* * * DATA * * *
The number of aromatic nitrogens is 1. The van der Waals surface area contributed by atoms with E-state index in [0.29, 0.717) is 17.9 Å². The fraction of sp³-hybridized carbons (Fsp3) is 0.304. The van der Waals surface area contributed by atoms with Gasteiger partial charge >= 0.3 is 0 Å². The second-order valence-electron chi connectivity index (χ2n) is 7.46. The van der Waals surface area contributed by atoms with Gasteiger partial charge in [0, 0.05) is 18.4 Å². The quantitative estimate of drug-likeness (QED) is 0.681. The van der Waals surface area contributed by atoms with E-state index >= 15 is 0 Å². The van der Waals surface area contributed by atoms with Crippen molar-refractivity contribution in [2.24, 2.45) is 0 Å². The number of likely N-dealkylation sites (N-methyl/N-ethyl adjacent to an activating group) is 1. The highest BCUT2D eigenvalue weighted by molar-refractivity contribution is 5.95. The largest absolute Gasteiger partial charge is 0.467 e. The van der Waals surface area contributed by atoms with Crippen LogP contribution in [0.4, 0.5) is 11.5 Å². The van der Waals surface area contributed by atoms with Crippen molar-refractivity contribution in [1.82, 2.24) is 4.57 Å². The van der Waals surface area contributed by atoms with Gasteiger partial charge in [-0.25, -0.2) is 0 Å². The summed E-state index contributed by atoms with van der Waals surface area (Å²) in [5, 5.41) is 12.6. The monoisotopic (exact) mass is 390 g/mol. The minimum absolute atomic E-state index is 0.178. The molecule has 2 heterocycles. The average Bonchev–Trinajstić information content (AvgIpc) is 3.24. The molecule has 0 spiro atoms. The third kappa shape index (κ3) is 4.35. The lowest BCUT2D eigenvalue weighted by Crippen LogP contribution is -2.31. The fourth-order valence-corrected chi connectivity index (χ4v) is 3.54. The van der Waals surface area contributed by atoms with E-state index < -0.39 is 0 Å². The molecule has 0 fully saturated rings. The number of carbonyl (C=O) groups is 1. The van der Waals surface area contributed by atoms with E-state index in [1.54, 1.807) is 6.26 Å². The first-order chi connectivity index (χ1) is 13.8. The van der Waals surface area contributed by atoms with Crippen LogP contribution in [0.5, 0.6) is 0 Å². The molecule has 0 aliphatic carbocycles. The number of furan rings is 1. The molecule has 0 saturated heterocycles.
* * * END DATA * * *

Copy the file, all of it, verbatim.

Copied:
The number of aromatic nitrogens is 1. The van der Waals surface area contributed by atoms with E-state index in [0.29, 0.717) is 17.9 Å². The fraction of sp³-hybridized carbons (Fsp3) is 0.304. The van der Waals surface area contributed by atoms with Gasteiger partial charge >= 0.3 is 0 Å². The second-order valence-electron chi connectivity index (χ2n) is 7.46. The van der Waals surface area contributed by atoms with Gasteiger partial charge in [0, 0.05) is 18.4 Å². The quantitative estimate of drug-likeness (QED) is 0.681. The van der Waals surface area contributed by atoms with E-state index >= 15 is 0 Å². The van der Waals surface area contributed by atoms with Crippen molar-refractivity contribution in [2.24, 2.45) is 0 Å². The number of likely N-dealkylation sites (N-methyl/N-ethyl adjacent to an activating group) is 1. The highest BCUT2D eigenvalue weighted by molar-refractivity contribution is 5.95. The largest absolute Gasteiger partial charge is 0.467 e. The van der Waals surface area contributed by atoms with Crippen LogP contribution in [0.4, 0.5) is 11.5 Å². The van der Waals surface area contributed by atoms with Crippen molar-refractivity contribution in [1.82, 2.24) is 4.57 Å². The van der Waals surface area contributed by atoms with Gasteiger partial charge in [-0.25, -0.2) is 0 Å². The summed E-state index contributed by atoms with van der Waals surface area (Å²) in [5, 5.41) is 12.6. The monoisotopic (exact) mass is 390 g/mol. The minimum absolute atomic E-state index is 0.178. The molecule has 2 heterocycles. The average Bonchev–Trinajstić information content (AvgIpc) is 3.24. The molecule has 0 spiro atoms. The third kappa shape index (κ3) is 4.35. The lowest BCUT2D eigenvalue weighted by Crippen LogP contribution is -2.31. The fourth-order valence-corrected chi connectivity index (χ4v) is 3.54. The van der Waals surface area contributed by atoms with E-state index < -0.39 is 0 Å². The molecule has 0 fully saturated rings. The number of carbonyl (C=O) groups is 1. The van der Waals surface area contributed by atoms with E-state index in [1.54, 1.807) is 6.26 Å². The first-order chi connectivity index (χ1) is 13.8. The van der Waals surface area contributed by atoms with Crippen LogP contribution in [0.5, 0.6) is 0 Å². The molecule has 0 aliphatic carbocycles. The number of furan rings is 1. The molecule has 0 saturated heterocycles.